Jaroslaw Adamowski

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When the Berlin wall fell apart, back in November 1989, fears that Germany's forthcoming reunification would lead to the revival of violent nationalism and bitter revisionism were looming all over Europe. Were those anticipating the Third Reich spirit's renaissance right? Looking at the reunified Germany 20 years on, they surely were not.

Ever since the wall came down, Germany's political establishment has made efforts to ease the anxieties of its neighbours to the east, namely Poland and the Czech Republic. Critics of Germany's détente with both countries have been marginalised and deprived of any tangible influence on German politics.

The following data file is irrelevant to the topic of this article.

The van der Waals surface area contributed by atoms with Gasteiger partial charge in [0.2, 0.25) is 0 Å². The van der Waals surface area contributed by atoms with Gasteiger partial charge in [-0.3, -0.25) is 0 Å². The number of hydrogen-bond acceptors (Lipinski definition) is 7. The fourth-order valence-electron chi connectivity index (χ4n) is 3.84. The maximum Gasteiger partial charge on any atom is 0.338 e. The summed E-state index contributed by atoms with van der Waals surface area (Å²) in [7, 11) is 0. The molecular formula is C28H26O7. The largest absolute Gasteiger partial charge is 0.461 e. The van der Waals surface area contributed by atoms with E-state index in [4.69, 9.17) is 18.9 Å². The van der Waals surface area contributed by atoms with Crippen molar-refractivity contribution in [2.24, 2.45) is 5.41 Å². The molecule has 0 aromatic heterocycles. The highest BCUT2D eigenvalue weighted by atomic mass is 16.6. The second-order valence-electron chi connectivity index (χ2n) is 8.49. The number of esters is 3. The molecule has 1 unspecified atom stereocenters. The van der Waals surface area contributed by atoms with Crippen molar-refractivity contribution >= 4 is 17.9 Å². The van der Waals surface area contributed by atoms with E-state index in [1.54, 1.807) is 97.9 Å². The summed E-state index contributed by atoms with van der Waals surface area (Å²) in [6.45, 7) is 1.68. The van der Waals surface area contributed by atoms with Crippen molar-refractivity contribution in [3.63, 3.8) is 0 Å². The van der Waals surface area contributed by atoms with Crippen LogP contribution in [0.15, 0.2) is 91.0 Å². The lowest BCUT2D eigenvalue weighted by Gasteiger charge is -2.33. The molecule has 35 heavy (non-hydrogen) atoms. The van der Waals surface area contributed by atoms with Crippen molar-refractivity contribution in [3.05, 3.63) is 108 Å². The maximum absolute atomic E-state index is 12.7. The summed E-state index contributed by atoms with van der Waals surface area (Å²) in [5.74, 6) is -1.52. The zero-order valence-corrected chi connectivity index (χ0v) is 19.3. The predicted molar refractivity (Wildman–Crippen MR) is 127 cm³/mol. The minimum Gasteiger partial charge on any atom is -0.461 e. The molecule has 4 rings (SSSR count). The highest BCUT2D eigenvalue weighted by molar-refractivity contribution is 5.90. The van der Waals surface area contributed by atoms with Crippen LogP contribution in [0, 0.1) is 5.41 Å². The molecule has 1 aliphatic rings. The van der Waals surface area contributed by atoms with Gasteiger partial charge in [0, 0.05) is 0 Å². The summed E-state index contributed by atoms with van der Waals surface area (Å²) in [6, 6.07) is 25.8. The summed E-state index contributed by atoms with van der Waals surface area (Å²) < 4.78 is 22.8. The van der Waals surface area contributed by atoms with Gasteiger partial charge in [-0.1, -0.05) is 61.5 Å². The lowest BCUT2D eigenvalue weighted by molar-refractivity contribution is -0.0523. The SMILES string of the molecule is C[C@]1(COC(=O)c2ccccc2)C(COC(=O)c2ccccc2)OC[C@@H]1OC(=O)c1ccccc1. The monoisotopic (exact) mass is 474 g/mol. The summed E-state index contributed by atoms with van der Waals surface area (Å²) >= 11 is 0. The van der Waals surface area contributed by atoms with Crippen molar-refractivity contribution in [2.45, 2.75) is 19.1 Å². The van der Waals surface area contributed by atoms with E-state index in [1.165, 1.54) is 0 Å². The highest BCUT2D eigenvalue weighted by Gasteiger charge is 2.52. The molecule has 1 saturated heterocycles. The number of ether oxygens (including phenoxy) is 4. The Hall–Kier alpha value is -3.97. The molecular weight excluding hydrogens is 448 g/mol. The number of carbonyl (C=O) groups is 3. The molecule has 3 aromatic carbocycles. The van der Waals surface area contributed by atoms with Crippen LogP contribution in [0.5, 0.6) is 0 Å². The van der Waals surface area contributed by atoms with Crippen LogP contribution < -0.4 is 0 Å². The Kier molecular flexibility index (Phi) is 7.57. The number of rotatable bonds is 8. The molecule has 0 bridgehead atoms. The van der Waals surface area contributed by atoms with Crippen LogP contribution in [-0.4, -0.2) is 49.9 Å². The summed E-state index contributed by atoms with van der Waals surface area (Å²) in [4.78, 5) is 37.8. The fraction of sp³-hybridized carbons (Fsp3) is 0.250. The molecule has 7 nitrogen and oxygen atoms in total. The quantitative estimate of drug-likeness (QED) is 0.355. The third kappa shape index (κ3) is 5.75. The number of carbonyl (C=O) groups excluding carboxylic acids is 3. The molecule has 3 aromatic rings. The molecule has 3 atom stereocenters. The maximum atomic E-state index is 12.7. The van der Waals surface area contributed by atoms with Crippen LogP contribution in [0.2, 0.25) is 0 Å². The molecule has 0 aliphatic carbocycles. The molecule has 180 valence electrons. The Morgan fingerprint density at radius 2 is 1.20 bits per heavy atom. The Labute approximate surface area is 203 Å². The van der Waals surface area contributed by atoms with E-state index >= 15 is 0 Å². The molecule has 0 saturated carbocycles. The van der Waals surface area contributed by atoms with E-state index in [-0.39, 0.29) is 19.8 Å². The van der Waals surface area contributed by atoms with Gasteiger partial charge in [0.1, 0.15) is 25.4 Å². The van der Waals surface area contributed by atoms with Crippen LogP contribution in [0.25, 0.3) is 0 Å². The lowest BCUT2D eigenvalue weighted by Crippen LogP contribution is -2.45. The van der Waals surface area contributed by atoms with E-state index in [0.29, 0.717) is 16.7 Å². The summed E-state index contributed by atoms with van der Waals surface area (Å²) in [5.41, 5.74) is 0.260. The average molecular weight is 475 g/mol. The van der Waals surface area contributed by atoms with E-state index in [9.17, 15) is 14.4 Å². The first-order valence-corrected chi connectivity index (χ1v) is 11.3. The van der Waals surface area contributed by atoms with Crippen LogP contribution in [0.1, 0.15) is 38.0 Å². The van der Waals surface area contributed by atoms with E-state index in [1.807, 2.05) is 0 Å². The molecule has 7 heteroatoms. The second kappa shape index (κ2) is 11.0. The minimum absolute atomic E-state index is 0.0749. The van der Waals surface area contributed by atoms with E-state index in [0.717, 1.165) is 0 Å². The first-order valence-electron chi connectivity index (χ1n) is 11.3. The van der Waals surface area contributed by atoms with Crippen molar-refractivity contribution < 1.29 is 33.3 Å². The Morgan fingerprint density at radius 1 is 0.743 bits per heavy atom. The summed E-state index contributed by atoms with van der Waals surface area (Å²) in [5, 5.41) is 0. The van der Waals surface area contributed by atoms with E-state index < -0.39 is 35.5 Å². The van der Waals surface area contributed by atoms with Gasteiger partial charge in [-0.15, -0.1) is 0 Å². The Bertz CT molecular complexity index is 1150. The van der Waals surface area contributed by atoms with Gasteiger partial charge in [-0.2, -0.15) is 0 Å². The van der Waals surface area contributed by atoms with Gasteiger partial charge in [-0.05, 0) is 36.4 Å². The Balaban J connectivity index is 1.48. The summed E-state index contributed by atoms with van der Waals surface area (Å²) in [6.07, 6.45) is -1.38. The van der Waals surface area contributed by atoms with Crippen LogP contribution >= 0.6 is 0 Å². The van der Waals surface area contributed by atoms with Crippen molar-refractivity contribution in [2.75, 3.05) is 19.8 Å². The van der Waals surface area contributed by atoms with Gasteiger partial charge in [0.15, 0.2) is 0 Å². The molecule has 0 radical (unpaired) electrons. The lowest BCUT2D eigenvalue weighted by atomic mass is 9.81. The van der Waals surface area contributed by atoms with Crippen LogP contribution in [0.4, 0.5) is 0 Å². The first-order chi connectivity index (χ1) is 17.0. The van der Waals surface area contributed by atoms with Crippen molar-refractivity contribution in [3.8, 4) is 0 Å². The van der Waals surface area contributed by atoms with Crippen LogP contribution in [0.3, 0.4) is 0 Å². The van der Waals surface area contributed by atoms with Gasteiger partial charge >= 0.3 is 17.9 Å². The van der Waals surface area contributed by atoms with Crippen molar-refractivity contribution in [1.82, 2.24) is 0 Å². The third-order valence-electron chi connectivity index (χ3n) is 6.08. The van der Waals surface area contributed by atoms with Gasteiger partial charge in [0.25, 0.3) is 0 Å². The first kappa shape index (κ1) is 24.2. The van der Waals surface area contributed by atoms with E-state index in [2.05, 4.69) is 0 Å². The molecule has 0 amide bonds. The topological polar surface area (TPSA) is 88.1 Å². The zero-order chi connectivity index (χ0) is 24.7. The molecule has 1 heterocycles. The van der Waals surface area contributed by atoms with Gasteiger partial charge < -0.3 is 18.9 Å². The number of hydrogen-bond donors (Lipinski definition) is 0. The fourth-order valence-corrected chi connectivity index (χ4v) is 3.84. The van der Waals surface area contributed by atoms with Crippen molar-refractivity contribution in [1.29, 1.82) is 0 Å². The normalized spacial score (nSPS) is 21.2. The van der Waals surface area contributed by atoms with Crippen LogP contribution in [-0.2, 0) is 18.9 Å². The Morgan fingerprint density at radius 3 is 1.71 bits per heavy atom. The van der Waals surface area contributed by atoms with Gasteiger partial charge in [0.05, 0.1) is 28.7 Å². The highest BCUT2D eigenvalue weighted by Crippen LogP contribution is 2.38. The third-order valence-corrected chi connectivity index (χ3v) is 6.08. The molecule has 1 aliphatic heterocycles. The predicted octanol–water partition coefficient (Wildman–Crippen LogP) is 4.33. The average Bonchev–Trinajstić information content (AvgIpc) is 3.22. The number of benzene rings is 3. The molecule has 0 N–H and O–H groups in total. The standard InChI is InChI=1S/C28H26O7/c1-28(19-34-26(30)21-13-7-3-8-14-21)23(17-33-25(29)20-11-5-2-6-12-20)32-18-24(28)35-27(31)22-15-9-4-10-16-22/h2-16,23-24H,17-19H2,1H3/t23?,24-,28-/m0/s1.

Evidence of this tendency was visible this week, when foreign minister Guido Westerwelle intervened to stop a figure unpopular with Poles being appointment to a museum post.…  Seguir leyendo »

The two politicians have tended to be regarded as twin-like stubborn Eurosceptics, the last obstacles to the ratification of the Lisbon treaty. Still, on Saturday, Poland's Lech Kaczynski put his pen to paper and ratified the widely expected treaty, formally justifying it with "the will of the Irish people". At the same time, the Czech Republic's Vaclav Klaus, who refuses to fly the EU flag outside his presidential residence, remains petrified in his opposition to Lisbon, even if now he stands alone. Those developments clearly show that Kaczynski's and Klaus's political agenda, despite apparent similarities, is actually quite different, and impossible to grasp fully without taking into account their political background in Warsaw and Prague.…  Seguir leyendo »